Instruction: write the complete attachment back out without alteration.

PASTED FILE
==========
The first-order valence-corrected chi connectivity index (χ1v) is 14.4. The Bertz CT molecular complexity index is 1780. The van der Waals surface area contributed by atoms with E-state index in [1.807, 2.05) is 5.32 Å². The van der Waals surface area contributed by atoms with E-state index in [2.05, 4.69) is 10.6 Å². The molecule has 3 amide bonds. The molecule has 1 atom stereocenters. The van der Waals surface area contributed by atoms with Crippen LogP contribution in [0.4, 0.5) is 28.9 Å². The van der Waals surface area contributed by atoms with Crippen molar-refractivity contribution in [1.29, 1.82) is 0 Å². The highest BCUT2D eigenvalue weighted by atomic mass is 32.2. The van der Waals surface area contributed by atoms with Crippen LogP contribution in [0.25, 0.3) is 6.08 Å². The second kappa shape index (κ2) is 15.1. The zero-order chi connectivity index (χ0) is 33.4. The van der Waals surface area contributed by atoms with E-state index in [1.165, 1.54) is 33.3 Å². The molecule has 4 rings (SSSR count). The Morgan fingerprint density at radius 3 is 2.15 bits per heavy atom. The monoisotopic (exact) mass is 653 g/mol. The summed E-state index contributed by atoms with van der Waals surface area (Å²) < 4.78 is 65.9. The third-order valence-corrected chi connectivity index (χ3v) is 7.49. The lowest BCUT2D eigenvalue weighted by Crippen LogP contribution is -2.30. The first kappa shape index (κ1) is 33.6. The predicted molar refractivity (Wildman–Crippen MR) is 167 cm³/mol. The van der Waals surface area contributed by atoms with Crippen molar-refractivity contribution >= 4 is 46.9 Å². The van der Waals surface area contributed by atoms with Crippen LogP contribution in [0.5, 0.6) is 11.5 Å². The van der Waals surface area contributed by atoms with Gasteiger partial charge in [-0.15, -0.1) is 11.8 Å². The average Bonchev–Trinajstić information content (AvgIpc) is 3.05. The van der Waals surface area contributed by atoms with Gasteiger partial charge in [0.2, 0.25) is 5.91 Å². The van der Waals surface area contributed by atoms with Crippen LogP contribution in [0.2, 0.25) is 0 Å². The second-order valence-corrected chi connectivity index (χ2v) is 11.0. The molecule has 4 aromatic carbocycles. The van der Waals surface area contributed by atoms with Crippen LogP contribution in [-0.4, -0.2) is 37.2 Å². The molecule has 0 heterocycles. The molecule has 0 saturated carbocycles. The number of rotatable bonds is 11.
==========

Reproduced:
The first-order valence-corrected chi connectivity index (χ1v) is 14.4. The Bertz CT molecular complexity index is 1780. The van der Waals surface area contributed by atoms with E-state index in [1.807, 2.05) is 5.32 Å². The van der Waals surface area contributed by atoms with E-state index in [2.05, 4.69) is 10.6 Å². The molecule has 3 amide bonds. The molecule has 1 atom stereocenters. The van der Waals surface area contributed by atoms with Crippen LogP contribution in [0.4, 0.5) is 28.9 Å². The van der Waals surface area contributed by atoms with Crippen molar-refractivity contribution in [1.29, 1.82) is 0 Å². The highest BCUT2D eigenvalue weighted by atomic mass is 32.2. The van der Waals surface area contributed by atoms with Crippen LogP contribution in [0.25, 0.3) is 6.08 Å². The second kappa shape index (κ2) is 15.1. The zero-order chi connectivity index (χ0) is 33.4. The van der Waals surface area contributed by atoms with E-state index in [1.165, 1.54) is 33.3 Å². The molecule has 4 rings (SSSR count). The Morgan fingerprint density at radius 3 is 2.15 bits per heavy atom. The monoisotopic (exact) mass is 653 g/mol. The summed E-state index contributed by atoms with van der Waals surface area (Å²) < 4.78 is 65.9. The third-order valence-corrected chi connectivity index (χ3v) is 7.49. The lowest BCUT2D eigenvalue weighted by Crippen LogP contribution is -2.30. The first kappa shape index (κ1) is 33.6. The predicted molar refractivity (Wildman–Crippen MR) is 167 cm³/mol. The van der Waals surface area contributed by atoms with Crippen molar-refractivity contribution >= 4 is 46.9 Å². The van der Waals surface area contributed by atoms with Crippen LogP contribution in [0.5, 0.6) is 11.5 Å². The van der Waals surface area contributed by atoms with Gasteiger partial charge in [-0.15, -0.1) is 11.8 Å². The average Bonchev–Trinajstić information content (AvgIpc) is 3.05. The van der Waals surface area contributed by atoms with Gasteiger partial charge in [0.2, 0.25) is 5.91 Å². The van der Waals surface area contributed by atoms with Crippen LogP contribution in [0.2, 0.25) is 0 Å². The second-order valence-corrected chi connectivity index (χ2v) is 11.0. The molecule has 4 aromatic carbocycles. The van der Waals surface area contributed by atoms with Crippen LogP contribution in [-0.4, -0.2) is 37.2 Å². The molecule has 0 heterocycles. The molecule has 0 saturated carbocycles. The number of rotatable bonds is 11.